Is XML databinding a good fit here?


XML & Web services: Is XML databinding a good fit here?

  1. Is XML databinding a good fit here? (2 messages)

    Hello, Was hoping to get some good feeback on the following: Current arch. is a swing client with corba services deployed on AIX. Data tranferred over the wire is XML(string) instead of traditional corba datatransfer objects. The corba interface just provides business methods which take in a parameter of type java.lang.String(xml). We are using a DOM based xml serializer/deserializer which does the javaxml conversion both on client and server.This works except that the marshall/unmarshall process is killing us (DOm coupled with Reflection). I have been exploring other options for the java xml databinding(marshall & unmarshall).Is JAXB a good candidate for this type of architecture? Are databinding frameworks normally used for synchronous request-response type scenarios (e.g. a thick client(s) and a server) Essentially I need something that would work off a xml schema (the xsd file would define the different payload formats for the req-response scenario). Currently xml is used internally btw the client - server, but in the near future we forsee accepting and transmitting xml feeds to/from external systems(where validating the instance docs would be necessary). Any pointers would be very helpful. TIA, Dooma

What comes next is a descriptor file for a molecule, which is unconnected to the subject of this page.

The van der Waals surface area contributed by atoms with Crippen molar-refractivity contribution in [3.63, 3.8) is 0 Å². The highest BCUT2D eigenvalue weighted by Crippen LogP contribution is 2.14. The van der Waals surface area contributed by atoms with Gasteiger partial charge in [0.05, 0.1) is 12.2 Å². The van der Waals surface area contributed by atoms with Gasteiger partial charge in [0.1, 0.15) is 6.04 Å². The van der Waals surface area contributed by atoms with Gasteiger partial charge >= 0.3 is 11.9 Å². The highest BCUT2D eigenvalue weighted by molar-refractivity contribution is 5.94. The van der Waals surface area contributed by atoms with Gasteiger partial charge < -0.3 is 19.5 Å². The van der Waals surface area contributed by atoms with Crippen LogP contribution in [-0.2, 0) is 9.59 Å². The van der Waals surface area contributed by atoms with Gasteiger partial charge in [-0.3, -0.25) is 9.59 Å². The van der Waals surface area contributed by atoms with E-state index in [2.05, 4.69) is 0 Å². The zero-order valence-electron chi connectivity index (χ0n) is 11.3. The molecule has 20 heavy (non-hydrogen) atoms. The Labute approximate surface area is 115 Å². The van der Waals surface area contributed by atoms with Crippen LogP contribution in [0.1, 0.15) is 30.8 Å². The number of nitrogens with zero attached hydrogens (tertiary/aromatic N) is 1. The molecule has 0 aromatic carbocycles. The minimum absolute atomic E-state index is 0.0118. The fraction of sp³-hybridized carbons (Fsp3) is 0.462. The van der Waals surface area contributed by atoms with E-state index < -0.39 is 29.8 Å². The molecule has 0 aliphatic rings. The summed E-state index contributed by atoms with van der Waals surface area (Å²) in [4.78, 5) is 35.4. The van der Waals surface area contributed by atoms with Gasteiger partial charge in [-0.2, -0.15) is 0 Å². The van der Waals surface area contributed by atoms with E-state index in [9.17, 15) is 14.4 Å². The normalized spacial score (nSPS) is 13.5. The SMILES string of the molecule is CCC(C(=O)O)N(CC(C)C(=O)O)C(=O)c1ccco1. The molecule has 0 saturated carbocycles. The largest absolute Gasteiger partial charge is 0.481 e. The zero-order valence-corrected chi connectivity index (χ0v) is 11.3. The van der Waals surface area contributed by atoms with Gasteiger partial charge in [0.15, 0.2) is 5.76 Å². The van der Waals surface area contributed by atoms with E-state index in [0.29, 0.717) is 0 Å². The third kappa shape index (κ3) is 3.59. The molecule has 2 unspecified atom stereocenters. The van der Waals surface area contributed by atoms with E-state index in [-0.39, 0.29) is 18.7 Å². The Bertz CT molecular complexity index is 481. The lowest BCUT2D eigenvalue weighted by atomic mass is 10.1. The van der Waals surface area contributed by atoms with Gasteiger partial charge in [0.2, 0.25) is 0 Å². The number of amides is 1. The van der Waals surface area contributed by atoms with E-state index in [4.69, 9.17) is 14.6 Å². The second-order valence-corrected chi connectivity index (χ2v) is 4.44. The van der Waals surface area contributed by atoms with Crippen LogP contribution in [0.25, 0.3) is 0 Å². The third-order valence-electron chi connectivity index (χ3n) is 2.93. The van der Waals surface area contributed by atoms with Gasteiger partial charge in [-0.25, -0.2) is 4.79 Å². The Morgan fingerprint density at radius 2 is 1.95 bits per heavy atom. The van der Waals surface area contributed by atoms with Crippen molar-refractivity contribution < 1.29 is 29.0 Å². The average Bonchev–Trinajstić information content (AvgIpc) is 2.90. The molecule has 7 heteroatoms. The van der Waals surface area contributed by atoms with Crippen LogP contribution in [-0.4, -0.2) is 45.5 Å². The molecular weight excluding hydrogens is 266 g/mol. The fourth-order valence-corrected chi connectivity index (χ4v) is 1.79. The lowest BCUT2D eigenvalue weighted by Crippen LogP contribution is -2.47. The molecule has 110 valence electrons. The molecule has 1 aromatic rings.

Threaded Messages (2)

  2. Try JAXB, but be careful[ Go to top ]

    As you have an XML Schema, JAXB is a good choice in terms of marshalling/unmarshalling performance. However, there is a caveat. When you compile a Schema with JAXB or similar, you generate a set of classes that are tightly bound to the structure of the XML. Now, XML is usually used as a decoupling mechanism to reduce the interdependencies between systems. If you tightly couple to your decoupling mechanism, you can end up with a tight coupling between your systems. You may want think about introducing a facade layer between your generated JAXB classes and your core application classes, so that you can provide some protection to the core application code from changes to the XML. How big an issue this is depends on how much your Schema is likely to change over time. Cheers, Tony. -- Anthony B. Coates Author, "XML APIs" chapter, "Advanced XML Applications from the Experts at The XML Guild"
  3. Alternate Approach[ Go to top ]

    Dooma, I can make a somewhat different suggestion. Take a look at NetKernel and see if the built-in XML processing capabilities would help you with your architecture. Since you are working with XML now and plan to expand your use of XML, it might make sense to look at a system that handles XML as a native resource. Here is an introductory link to the XML capabilities: You can register for free support and ask for architectural guidance. -- Randy